The path to Da Subahi had many streams, which did not have bridges. There were of course many boards with details of the work under NREGS depicted on them. But much of that work was missing. While crossing one of the streams, the jeep got stuck in the sand. It was getting dark as well. Initially, the people sitting in the jeep tried their best to pull it out but to no avail. Later, more shodhyatris joined the rescue team and eventually freed the jeep from its sandy trap.

Lalit Dowara recalled the special relation that the Honey bee Network shared with their village. Mushtaq Ahmed, the innovator of bamboo wind mill, later appealed to the shodhyatris and the villagers to assist in the preservation of traditional knowledge and innovative spirit.

Creativity all the way

While walking out of this village, shodh yatris came across a foot pedal powered wooden lathe made by Gulab Gogoi. He had been using it for last seven years for wood carving. Although this lathe already seemed more efficient than the ones we had seen earlier, Gogoi wanted to increase its efficiency further by using a motor, powered by solar energy.

When asked if he would be able to design the assembly, he said that he already had a plan in mind and was waiting for some funding to take care of the initial cost.

A brief detour to Aru]nachal Pradesh: Learning Chinese in Nepali

When the shodh yatris reached Kanko Basti, a village in Arunachal Pradesh, a distinct cultural transition was noted not only in the design of houses, attire and the sacred signs, but also in the level of prosperity.  Kanko basti seemed to have better economic conditions, though the complaints  about national resources not reaching the grassroots was more pronounced here. An old man, presumably in his sixties and dressed in the traditional attire, came to meet us and shared with us the history of his village. He said that about 300 years ago, their ancestors had migrated from areas situated at higher altitudes of Arunachal Pradesh to this village. The reason for migration was the increase of pressure on the natural resources on which they depended most. He explained,  “Jameen nahin badhti aur aadmi badhte chale gaye isliye humaare purkhon ko pahaadon se niche aana pada. Hum log jungle par hi nirbhar karte hain apni roz ki jarooraton ke liye.” Local communities practiced “Jhoom” or shifting cultivation cycle for six to eight months in a year. They returnto the same patch of land after around twelve years. They also grow a different variety of paddy in the Jhoom method of cultivation.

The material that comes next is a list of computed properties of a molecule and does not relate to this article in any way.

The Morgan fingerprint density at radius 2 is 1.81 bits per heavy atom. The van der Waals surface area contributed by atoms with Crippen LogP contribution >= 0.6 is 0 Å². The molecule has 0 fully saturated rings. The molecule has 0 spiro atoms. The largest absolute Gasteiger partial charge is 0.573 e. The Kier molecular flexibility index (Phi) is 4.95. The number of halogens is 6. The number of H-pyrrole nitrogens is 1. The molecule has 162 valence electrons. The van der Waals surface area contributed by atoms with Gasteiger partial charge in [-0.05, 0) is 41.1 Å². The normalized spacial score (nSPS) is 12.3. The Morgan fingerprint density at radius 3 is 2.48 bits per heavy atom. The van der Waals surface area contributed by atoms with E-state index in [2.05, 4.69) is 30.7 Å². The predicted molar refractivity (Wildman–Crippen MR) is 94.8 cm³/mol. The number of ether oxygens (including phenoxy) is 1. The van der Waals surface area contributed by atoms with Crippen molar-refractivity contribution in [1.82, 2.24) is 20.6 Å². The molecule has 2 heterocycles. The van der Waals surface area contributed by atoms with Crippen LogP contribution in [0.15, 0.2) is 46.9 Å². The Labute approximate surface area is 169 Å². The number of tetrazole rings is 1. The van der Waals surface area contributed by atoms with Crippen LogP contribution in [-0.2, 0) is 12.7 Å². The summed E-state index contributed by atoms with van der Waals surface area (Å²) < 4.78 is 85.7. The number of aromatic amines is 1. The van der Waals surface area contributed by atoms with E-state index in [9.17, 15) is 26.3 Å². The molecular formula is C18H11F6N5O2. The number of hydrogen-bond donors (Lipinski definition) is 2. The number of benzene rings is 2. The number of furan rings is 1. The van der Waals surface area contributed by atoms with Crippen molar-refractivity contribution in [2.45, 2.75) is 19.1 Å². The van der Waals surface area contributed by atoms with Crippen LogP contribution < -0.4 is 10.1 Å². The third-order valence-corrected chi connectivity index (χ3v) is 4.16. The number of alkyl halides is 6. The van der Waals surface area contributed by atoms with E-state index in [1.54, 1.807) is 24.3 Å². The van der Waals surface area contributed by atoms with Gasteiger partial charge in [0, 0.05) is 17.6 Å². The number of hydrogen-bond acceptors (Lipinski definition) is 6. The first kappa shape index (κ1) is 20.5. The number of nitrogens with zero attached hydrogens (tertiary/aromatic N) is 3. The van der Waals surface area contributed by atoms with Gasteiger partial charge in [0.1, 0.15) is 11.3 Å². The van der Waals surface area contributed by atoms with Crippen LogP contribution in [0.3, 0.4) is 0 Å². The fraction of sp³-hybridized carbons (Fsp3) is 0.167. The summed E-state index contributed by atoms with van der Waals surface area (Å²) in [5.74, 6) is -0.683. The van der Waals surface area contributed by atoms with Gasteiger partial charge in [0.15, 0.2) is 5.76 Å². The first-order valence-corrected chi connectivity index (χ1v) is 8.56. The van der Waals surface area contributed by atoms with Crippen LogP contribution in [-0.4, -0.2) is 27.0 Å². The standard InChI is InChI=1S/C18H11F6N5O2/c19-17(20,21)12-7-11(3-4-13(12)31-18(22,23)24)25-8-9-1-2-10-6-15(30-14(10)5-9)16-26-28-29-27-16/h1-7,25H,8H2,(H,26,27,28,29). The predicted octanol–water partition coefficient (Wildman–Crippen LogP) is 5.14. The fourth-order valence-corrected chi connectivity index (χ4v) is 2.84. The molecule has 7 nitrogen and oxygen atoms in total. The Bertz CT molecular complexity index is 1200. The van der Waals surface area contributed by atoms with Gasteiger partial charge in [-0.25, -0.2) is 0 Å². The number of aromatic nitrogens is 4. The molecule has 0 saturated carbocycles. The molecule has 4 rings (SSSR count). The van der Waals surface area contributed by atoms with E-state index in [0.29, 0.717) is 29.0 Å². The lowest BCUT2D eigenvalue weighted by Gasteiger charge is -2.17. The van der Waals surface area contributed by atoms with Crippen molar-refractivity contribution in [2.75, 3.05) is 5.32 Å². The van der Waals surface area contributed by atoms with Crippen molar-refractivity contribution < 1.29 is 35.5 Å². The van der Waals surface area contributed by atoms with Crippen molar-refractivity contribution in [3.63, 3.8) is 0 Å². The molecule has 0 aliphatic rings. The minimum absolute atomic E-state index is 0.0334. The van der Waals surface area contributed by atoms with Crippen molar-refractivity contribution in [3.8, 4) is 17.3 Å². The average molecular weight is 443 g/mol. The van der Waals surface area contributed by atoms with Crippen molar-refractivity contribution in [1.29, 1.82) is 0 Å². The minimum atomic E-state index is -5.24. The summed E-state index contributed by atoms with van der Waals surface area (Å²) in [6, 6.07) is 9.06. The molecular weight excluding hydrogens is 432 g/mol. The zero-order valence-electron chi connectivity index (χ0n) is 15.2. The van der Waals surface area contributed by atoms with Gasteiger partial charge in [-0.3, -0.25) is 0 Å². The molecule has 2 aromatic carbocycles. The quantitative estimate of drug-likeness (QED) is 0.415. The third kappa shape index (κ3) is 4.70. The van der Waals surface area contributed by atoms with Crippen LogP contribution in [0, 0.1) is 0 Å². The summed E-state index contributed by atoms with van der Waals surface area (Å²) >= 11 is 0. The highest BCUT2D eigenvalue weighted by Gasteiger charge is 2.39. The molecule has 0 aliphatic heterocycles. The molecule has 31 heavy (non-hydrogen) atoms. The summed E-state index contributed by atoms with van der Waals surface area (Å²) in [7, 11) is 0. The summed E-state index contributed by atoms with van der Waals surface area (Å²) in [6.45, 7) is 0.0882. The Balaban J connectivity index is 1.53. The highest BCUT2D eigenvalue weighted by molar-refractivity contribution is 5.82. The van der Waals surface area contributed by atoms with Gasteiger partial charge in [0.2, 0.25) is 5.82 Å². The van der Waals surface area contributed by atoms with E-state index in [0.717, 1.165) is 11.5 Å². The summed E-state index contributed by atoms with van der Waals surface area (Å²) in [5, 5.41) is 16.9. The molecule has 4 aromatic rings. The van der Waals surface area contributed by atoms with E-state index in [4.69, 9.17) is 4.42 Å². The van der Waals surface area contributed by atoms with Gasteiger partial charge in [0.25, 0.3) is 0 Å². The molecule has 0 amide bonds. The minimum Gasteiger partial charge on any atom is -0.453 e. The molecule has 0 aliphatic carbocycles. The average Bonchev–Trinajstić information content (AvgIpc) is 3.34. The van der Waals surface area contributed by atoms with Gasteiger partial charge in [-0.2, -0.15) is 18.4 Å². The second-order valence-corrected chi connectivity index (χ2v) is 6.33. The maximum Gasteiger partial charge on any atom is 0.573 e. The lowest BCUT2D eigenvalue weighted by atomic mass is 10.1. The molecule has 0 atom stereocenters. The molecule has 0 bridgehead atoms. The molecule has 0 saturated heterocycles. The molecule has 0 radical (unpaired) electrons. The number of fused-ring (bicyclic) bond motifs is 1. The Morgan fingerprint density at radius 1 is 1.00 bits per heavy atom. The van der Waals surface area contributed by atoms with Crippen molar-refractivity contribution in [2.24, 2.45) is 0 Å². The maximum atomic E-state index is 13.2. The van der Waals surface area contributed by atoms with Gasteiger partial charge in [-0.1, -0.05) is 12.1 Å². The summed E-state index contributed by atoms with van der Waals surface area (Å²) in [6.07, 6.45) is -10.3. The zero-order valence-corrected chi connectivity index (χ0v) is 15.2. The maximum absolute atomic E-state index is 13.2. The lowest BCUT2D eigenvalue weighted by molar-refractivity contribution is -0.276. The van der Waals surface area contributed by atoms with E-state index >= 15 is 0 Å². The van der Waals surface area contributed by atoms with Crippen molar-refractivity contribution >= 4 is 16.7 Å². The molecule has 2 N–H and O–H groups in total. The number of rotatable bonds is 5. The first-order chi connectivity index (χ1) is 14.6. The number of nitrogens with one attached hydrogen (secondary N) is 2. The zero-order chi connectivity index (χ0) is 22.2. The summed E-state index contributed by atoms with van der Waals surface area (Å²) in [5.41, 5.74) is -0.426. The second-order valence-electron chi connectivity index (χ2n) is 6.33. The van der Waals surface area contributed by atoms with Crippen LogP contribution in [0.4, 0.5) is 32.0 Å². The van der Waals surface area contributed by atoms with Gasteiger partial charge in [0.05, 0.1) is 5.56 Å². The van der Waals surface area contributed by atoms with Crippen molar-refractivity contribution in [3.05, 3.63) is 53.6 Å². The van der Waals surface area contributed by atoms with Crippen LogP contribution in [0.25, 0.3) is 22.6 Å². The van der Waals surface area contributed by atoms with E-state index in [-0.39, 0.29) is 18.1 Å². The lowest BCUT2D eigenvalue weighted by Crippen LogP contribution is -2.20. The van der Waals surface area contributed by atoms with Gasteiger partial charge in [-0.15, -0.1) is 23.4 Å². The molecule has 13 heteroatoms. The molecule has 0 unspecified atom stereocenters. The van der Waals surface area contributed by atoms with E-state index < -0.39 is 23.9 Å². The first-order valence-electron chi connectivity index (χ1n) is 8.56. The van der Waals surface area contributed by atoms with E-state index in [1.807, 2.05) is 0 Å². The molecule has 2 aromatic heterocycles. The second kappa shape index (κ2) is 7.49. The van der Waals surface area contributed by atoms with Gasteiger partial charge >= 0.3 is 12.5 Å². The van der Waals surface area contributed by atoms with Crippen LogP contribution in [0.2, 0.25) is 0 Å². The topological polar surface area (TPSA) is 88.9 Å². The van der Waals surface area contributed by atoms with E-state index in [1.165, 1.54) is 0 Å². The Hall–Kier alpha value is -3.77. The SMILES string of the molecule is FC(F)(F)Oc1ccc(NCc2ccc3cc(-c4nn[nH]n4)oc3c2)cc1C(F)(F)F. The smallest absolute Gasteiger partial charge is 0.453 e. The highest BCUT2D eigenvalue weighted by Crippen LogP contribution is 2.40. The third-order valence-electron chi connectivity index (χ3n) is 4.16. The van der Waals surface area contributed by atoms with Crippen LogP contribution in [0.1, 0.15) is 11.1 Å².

The lack of sensitivity to the strategic role of language and presence of national programs became apparent when villagers mentioned about a radio programme in which the Chinese broadcasters were running a tutorial on the basics of Chinese language in Nepali. While all these discussions were going on, most of the shodh yatris were waiting for a delicacy that was being prepared by the villagers for our lunch. Bamboo rice is a special preparation in Arunachal Pradesh. It is prepared by cooking rice inside Bamboo shoots. Everybody savoured this rice and some also partook in the rice brew that was freshly being filtered. After a brief but memorable detour to Arunachal, the shodh yatris started walking towards Paanchali village. The villagers gifted us with an old bow, vest and a hat as souvenirs. Several homes here had local icons outside in the gardens signifying local spiritual beliefs. Different faiths intermingled here without any problems. Many local community members wanted to convey their strong dissatisfaction with the way public programs were implemented. They wanted their grievances to be conveyed to higher level policy makers.

Knowledge for public good: Any takers?

At Jaamugiri High school in Panchaali village, many herbal healers had come to interact with the shodh yatris. Prominent among them was a young herbal healer named Sitaram Haldhar who had been practicing this art for the last five years. When asked if he felt that by sharing his knowledge he would be at loss, he said, “My ultimate goal is the well being of my patients. Knowledge sharing would in fact be good as more and more people would know about useful herbs and thus more patients would benefit.” He also mentioned about his maternal uncle from whom he had learnt a lot. The next morning we felicitated his uncle. Later in the meeting, a lady herbal healer shared her knowledge with us. She had been treating humans as well as animals using medicinal plants found in the region. She said that she had treated human patients with diseases like pneumonia and many gynaecological problems besides treating different diseases in the livestock.